Brochures, websites, and university lessons often use images depicting people or situations. The same principles that apply to language apply here too: pictorial representations influence our perceptions of reality. They can reproduce stereotypes and be insensitive, but they can also open up new perspectives and question normative preconceptions. For that reason, treating imagery with sensitivity is an important aspect of paying attention to gender and diversity in your teaching.
In gender- and diversity-conscious teaching, it is crucial to know your goal for using these images:
How do the values represented by the images compare to the ones the university stands for?
In its Equality Concept and its Diversity Mission Statement, Freie Universität Berlin declares its values to be the establishment of a teaching, learning, and working environment free of barriers and discrimination and an environment of valued collaboration with all status groups with the aim of self-critically identifying and eliminating mechanisms of exclusion and creating opportunities for integration.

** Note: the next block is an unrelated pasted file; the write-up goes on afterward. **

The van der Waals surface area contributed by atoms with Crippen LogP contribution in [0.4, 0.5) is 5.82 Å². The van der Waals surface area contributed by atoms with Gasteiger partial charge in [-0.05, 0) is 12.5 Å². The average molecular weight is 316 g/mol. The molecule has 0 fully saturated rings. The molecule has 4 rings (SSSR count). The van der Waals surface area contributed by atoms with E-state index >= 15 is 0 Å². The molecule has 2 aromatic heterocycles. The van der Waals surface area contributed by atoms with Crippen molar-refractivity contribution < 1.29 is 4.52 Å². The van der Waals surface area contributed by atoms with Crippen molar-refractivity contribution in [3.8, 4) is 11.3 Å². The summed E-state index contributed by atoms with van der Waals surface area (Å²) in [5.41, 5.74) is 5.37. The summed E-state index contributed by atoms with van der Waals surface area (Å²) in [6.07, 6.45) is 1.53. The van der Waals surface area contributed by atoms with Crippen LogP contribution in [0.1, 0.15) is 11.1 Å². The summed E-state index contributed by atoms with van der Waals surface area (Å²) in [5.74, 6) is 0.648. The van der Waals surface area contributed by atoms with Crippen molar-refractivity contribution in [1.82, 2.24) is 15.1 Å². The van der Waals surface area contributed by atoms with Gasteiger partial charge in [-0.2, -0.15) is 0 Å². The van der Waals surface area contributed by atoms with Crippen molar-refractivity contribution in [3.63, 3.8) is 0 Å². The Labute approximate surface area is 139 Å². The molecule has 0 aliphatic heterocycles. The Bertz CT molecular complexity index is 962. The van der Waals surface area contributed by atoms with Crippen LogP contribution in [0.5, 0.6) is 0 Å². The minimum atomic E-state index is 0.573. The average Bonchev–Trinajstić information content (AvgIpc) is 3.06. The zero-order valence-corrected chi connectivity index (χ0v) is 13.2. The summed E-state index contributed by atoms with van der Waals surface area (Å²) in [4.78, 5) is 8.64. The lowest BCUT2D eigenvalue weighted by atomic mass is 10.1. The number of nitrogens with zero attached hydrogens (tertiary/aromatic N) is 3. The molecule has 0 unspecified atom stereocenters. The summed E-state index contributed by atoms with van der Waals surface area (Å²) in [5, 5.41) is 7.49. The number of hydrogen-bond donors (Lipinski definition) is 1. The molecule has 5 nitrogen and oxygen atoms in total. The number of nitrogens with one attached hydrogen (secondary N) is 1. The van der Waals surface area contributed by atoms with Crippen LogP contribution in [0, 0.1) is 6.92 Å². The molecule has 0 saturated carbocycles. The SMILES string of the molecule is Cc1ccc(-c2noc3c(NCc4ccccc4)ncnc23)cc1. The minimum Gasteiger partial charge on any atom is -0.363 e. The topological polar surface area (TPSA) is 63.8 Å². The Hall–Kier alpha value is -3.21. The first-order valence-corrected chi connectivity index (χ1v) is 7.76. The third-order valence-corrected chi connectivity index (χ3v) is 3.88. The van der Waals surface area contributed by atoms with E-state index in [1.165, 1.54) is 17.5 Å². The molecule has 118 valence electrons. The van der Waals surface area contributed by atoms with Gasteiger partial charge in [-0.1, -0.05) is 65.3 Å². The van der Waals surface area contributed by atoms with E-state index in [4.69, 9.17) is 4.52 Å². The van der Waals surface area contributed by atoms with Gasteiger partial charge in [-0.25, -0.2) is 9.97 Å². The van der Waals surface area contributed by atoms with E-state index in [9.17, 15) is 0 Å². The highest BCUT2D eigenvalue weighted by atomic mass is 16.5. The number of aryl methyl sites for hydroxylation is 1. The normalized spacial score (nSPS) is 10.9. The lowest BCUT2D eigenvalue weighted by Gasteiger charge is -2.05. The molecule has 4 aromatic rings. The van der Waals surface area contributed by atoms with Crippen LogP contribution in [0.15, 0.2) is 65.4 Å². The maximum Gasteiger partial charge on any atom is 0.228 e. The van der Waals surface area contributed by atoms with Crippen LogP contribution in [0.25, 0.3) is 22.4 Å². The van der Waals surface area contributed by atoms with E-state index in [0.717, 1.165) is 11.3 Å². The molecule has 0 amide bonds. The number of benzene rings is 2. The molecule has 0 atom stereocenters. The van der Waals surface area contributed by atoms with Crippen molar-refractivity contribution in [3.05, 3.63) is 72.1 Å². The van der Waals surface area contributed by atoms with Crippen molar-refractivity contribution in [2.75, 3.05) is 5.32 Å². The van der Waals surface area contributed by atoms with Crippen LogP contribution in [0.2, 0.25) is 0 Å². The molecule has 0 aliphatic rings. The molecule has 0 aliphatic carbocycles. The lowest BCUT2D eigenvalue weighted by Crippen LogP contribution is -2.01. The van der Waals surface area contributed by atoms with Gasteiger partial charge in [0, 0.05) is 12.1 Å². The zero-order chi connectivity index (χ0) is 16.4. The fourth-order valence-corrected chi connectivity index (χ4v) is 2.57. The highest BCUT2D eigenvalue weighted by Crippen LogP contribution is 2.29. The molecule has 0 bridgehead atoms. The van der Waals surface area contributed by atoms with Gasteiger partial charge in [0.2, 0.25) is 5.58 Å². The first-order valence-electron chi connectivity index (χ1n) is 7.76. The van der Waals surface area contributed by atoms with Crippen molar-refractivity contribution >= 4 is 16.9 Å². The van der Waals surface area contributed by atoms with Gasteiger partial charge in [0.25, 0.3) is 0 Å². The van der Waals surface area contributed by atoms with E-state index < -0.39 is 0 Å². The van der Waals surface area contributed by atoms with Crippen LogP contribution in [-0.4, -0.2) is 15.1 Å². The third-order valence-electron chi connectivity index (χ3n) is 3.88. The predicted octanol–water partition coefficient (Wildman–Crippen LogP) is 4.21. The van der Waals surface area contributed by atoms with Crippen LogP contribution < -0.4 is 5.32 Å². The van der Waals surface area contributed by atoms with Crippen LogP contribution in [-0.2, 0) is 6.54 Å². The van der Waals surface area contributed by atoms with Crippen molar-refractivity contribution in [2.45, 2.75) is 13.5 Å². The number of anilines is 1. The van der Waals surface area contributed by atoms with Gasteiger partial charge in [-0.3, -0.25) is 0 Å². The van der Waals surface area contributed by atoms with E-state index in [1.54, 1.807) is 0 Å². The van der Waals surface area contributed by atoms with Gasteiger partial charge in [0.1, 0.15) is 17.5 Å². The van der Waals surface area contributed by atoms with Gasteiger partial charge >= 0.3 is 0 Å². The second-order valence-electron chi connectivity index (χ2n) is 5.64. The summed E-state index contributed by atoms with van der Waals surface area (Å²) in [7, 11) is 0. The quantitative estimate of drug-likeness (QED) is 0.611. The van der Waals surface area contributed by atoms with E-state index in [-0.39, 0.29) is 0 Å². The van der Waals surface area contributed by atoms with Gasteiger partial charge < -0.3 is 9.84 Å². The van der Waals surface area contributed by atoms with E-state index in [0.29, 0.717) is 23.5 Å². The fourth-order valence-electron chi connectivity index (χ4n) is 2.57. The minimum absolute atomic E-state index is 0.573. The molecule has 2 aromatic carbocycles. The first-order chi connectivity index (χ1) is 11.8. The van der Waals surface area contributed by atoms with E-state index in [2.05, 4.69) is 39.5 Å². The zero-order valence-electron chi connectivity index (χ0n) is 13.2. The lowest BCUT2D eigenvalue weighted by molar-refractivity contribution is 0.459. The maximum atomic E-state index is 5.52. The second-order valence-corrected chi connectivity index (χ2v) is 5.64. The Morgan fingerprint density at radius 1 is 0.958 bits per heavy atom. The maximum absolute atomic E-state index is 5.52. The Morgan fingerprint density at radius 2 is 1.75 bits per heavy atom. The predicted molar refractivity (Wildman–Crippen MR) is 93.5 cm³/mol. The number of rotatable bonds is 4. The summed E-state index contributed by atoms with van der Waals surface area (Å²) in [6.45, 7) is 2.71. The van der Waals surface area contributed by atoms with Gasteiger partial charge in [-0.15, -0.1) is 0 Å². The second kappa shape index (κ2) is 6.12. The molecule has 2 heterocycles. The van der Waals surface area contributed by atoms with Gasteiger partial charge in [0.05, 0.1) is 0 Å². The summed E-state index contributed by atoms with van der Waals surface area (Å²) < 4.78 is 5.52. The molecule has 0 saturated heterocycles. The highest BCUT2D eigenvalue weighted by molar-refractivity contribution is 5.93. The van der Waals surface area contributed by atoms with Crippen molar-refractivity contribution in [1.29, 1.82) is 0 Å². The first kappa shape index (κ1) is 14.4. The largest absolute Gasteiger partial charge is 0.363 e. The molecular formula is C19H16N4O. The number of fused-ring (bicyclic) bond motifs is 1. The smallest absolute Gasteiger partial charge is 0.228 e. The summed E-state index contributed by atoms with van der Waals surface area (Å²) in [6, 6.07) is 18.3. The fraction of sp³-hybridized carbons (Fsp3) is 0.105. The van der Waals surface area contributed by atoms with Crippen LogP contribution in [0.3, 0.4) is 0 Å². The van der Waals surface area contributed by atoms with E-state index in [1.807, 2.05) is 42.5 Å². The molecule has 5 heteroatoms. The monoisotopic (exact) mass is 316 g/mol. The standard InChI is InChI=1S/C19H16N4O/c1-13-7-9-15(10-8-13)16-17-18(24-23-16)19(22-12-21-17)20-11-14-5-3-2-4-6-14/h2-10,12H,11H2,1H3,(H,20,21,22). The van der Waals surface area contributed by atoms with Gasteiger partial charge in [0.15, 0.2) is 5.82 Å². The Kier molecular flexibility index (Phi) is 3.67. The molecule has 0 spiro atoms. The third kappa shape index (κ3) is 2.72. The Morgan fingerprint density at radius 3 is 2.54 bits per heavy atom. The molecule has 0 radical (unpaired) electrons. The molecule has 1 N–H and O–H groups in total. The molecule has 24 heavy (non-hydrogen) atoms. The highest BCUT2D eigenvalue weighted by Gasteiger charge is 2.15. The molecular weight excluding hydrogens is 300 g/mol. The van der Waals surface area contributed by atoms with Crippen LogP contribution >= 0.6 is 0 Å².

The objective therefore includes equal participation of university members regardless of age, disability or health impairment, gender and sexual orientation, social background and social/family status, nationality, ethnicity, religion, and worldview.
Checklists for images:
Berliner Entwicklungspolitischer Ratschlag. 2010. Von Trommlern und Helfern (mit Checklisten Wort und Bild).
Dochas. The Irish Association of Non-Governmental Development Organisation. 2007. The Dóchas Code of Conduct on Images and Messages.